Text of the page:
My MoFo enthusiasm has dwindled to almost nothing over the past 48 hours, and for good reason. As it turns out, family drama, oppressive heatwaves, and bare cupboards do not a creatively conducive environment make. I’ve been lucky to make it out of bed these past two mornings, let alone budget any amount of energy towards kitchen-puttering and blog-post-composing. As it is, I’m doing my best to carry on.
First off, I feel a little naked writing without the interspersal of my usual giant photographs, but I’ll do my best to hold your attention without the aid of brightly colored pictorial representations of food. This may mean resorting to periodic bursts of ALL CAPS EXCLAMATIONS, so be warned.
As you’re no doubt aware, it’s still very early in our collective MoFo journey, so I wanted to start the month by taking a little more in-depth look at my timid foray into veganism. People who have only just recently met me tend to assume that I have always been a foodie — one of those in-the-kitchen-with-mom-since-I-was-knee-high-to-a-kitchenaid-mixer types. The truth is, I didn’t grow up cooking or even having the remotest interest in cooking (and my mother spent most of her time in the office, not the kitchen!). In fact, not a whole lot of cooking even went down at our house until I was 15, when my father’s heart condition forced us to clean up our act and stop relying on sodium-laden boxed meals and takeout.
All that to say, when I first decided to teach myself to cook a little over a year ago, my culinary skills were limited to boiling pasta and flipping a grilled cheese. I wish this statement were hyperbole, but it’s not. This complete and utter inexperience in the kitchen made me apprehensive of tackling that looming, amorphous idea of LEARNING TO COOK. I remedied this by deciding to focus on teaching myself one particular style of cooking — vegetarian at first, because I hated the idea of handling raw meat, but I kept on finding so many vegan recipes I wanted to try that I went ahead and narrowed it down even further. That summer, I resolved, I was going to become a master vegan chef.
I learned to cook and learned to cook vegan at the same time, so for me, vegan cooking came to be very intuitive. Despite not following a completely vegan diet during the time I was first learning my way around the kitchen, I was still slowly gravitating away from animal-based ingredients, out of newly formed habit more than anything. I never had the opportunity to miss ingredients like dairy or eggs because recipes never called for them. And although Andy is an omnivore, to this day I can’t pan-sear chicken, fry an egg, or whip cream to save my life. Even vegan baking comes more naturally to me than traditional egg-and-butter baking, since the only pre-vegan baking I ever did involved a cardboard box featuring a certain doughboy.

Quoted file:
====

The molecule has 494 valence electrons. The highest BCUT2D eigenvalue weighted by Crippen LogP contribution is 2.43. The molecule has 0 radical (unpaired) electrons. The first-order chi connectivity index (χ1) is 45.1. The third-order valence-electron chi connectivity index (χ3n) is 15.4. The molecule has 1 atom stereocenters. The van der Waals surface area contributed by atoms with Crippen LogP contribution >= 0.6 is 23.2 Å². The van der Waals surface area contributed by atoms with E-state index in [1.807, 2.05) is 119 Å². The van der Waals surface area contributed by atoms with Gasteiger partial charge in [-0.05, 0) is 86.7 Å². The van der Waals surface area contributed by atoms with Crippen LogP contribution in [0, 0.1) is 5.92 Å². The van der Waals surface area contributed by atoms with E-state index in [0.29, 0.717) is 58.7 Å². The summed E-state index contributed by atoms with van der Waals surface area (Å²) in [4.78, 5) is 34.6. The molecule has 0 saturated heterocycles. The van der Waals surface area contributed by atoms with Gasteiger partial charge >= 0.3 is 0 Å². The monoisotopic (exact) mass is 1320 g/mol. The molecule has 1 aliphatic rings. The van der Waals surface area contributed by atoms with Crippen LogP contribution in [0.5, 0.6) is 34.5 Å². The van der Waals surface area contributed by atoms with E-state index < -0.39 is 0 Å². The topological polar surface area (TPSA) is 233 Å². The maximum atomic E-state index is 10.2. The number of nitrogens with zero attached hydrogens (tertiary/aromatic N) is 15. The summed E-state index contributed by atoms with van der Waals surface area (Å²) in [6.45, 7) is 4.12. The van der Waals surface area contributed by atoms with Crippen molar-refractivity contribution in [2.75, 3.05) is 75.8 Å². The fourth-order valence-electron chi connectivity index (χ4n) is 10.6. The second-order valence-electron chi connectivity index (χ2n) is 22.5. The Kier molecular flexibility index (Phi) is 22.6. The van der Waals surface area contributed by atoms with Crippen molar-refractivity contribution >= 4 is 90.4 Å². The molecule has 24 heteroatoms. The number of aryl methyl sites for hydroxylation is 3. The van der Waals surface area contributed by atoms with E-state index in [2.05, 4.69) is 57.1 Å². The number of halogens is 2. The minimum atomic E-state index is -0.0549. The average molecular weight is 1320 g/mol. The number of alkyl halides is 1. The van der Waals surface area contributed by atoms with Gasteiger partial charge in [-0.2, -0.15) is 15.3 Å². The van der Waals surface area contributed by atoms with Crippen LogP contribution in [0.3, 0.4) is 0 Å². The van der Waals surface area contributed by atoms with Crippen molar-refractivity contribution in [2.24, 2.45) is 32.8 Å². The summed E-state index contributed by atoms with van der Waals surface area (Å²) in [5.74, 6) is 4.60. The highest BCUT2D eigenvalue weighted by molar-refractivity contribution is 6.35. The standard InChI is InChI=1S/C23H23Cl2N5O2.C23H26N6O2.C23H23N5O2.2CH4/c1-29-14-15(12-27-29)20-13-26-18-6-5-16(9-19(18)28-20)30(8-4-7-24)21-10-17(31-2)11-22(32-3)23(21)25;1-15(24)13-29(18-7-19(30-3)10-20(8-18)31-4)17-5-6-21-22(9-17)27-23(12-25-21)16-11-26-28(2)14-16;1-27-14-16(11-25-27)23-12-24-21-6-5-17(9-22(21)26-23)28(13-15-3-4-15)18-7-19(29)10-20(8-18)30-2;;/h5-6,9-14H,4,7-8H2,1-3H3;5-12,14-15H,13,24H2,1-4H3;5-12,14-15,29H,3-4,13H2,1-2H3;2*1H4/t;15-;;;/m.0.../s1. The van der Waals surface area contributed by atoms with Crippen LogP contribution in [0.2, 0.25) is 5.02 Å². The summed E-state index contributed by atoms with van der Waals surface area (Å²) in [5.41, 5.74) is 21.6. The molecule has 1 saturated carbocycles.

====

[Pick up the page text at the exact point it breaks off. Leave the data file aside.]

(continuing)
I am, of course, leaving out a pivotal factor in my vegan journey. One of the things that most appealed to me about vegan cooking, and about veganism in general, was the huge, active online community that came built in with it. I started reading vegan blogs and, shortly afterwards, started writing my own. I creeped on forum threads and read recaps of conferences in an attempt to simulate feelings of belonging to that community — mainly because I was still very much omnivorous and felt a little ashamed of it in the presence of so many passionate and dedicated purists.
In fact, during those first several months of discovery, I often felt a desire to go completely vegan for no other reason than to finally be a part of some sort of community. After having left the church only a year or two earlier, I was plagued with feelings of isolation, otherness, and a general despair of ever finding my place in a group — feelings I often find myself still struggling with today, even though I’ve been vegan (not to mention gluten and soy-free) for about a month now. And although I’ve sorted out my motivations for going vegan since those first few experimental months, I do still get those nagging voices in my head telling me I’m not vegan enough. In a way, it’s good to know those voices are still there even after I’ve gone vegan, because it means they didn’t have any rational basis in the first place.
Will I be vegan forever? Or will I one day renounce this lifestyle? I can’t definitively say what the future holds; if I could, I would be making a LOT more money right now. For now, I take it one meal at a time. I don’t beat myself up when I slip. I don’t keep a running count of how many days it’s been since I ate something wrong. I do my best to try new things and keep the process of preparing and eating food fun. But more than anything, I focus on my burgeoning love of cooking, choosing to view my new restrictions as an exciting challenge, an opportunity for creativity, and, ultimately, a way of healing my mind and my body rather than punishing them.
My reservations don’t make me any less of a vegan, but at the same time, my veganism doesn’t encompass my entire identity. At the end of the day, I’m just a human being trying to lead a peaceful life, do good by others, and meet my quota of blog posts for Vegan MoFo. Can you really ask much more of me than that?